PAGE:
An update on Chrome Security updates – shipping security fixes to you faster

To get security fixes to you faster, starting now in Chrome 116, Chrome is shipping weekly Stable channel updates.

Chrome ships a new milestone release every four weeks. In between those major releases, we ship updates to address security and other high impact bugs. We currently schedule one of these Stable channel updates (or “Stable Refresh”) between each milestone. Starting in Chrome 116, Stable updates will be released every week between milestones.

This should not change how you use or update Chrome, nor is the frequency of milestone releases changing, but it does mean security fixes will get to you faster.

Reducing the Patch Gap

Chromium is the open source project which powers Chrome and many other browsers. Anyone can view the source code, submit changes for review, and see the changes made by anyone else, even security bug fixes. Users of our Canary (and Beta) channels receive those fixes and can sometimes give us early warning of unexpected stability, compatibility, or performance problems in advance of the fix reaching the Stable channel.

This openness has benefits in testing fixes and discovering bugs, but comes at a cost: bad actors could possibly take advantage of the visibility into these fixes and develop exploits to apply against browser users who haven’t yet received the fix. This exploitation of a known and patched security issue is referred to as n-day exploitation.

That’s why we believe it’s really important to ship security fixes as soon as possible, to minimize this “patch gap”.

When a Chrome security bug is fixed, the fix is landed in the public Chromium source code repository. The fix is then publicly accessible and discoverable. After the patch is landed, individuals across Chrome are working to test and verify the patch, and evaluate security bug fixes for backporting to affected release branches. Security fixes impacting Stable channel then await the next Stable channel update once they have been backported. The time between the patch being landed and shipped in a Stable channel update is the patch gap.

Chrome began releasing Stable channel updates every two weeks in 2020, with Chrome 77, as a way to help reduce the patch gap. Before Chrome 77, our patch gap averaged 35 days. Since moving the biweekly release cadence, the patch gap has been reduced to around 15 days. The switch to weekly updates allows us to ship security fixes even faster, and further reduce the patch gap.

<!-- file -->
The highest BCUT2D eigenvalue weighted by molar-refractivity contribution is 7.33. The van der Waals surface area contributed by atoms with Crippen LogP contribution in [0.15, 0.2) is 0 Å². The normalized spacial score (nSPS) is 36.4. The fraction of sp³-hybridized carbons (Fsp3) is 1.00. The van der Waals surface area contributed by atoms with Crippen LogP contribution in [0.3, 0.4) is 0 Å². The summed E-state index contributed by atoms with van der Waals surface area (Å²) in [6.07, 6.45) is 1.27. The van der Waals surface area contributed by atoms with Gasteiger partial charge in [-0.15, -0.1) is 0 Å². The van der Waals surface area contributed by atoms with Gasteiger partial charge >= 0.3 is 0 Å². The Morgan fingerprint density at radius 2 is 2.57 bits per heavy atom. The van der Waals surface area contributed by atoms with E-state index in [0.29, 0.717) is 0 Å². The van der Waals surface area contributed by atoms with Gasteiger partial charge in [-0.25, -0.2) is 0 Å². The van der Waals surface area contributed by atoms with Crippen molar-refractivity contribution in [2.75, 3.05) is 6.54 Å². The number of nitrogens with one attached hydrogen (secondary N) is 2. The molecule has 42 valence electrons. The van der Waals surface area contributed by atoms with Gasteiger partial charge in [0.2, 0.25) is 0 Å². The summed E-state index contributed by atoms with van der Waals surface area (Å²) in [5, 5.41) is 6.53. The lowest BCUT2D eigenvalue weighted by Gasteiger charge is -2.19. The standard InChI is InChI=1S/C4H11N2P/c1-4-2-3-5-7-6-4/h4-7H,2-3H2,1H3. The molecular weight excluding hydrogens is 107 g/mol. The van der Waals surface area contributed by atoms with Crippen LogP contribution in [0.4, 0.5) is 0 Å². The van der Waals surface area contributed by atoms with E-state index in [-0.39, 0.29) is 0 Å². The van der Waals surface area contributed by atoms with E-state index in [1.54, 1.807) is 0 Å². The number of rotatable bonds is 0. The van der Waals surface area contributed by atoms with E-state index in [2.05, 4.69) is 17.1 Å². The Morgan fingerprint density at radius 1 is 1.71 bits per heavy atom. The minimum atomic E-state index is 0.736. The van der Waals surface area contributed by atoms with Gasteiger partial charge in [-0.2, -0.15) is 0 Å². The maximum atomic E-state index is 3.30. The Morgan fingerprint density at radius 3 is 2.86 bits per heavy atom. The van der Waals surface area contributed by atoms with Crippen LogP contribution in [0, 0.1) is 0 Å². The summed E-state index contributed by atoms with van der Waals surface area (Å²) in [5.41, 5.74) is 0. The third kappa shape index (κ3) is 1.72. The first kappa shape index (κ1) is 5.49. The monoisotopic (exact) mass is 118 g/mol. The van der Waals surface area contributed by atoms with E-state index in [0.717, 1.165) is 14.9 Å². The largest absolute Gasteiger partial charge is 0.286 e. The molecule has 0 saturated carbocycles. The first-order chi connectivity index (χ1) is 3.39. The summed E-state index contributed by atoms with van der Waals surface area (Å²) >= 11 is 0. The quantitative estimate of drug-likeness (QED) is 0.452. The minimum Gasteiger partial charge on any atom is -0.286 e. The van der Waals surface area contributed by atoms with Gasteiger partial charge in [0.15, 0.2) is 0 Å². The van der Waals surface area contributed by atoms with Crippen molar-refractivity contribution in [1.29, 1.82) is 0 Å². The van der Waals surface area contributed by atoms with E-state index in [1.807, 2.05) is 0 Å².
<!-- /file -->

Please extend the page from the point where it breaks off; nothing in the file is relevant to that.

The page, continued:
While we can’t fully remove the potential for n-day exploitation, a weekly Chrome security update cadence allows up to ship security fixes 3.5 days sooner on average, greatly reducing the already small window for n-day attackers to develop and use an exploit against potential victims and making their lives much more difficult.

Getting Fixes to You Faster

Not all security bug fixes are used for n-day exploitation. But we don’t know which bugs are exploited in practice, and which aren’t, so we treat all critical and high severity bugs as if they will be exploited. A lot of work goes into making sure these bugs get triaged and fixed as soon as possible. Rather than having fixes sitting and waiting to be included in the next bi-weekly update, weekly updates will allow us to get important security bug fixes to you sooner, and better protect you and your most sensitive data.

Reducing Unplanned Updates

As always, we treat any Chrome bug with a known in-the-wild exploit as a security incident of the highest priority and set about fixing the bug and getting a fix out to users as soon as possible. This has meant shipping the fix in an unscheduled update, so that you are protected immediately. By now shipping stable updates weekly, we expect the number of unplanned updates to decrease since we’ll be shipping updates more frequently.

What You Can Do

Keep a lookout for notifications from your desktop or mobile device letting you know an update of Chrome is available. If an update is available, please update immediately each time!

If you are concerned that updating Chrome will interrupt your work or result in lost tabs, not to worry – when relaunching Chrome to update, your open tabs and windows are saved and Chrome re-opens them after restart. If you are browsing in Incognito mode, your tabs will not be saved. You can simply choose to delay restarting by selecting Not now, and the updates will be applied the next time you restart Chrome.

We are exploring improved ways of informing you a new Chrome update is available. Keep a lookout for these new notifications which have been rolled out for Stable experimentation to 1% of users.

Other Chromium-based browsers have varying patch gaps. Chrome does not control the update cadence of other Chromium browsers. The change described here is only applicable to Chrome. If you are using other Chromium browsers, you may want to explore the security update cadence of those browsers.

The rest is on us – with this change we’re dedicated to continuing to work to get security fixes to you as fast as possible.


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Author: Edward Fernandez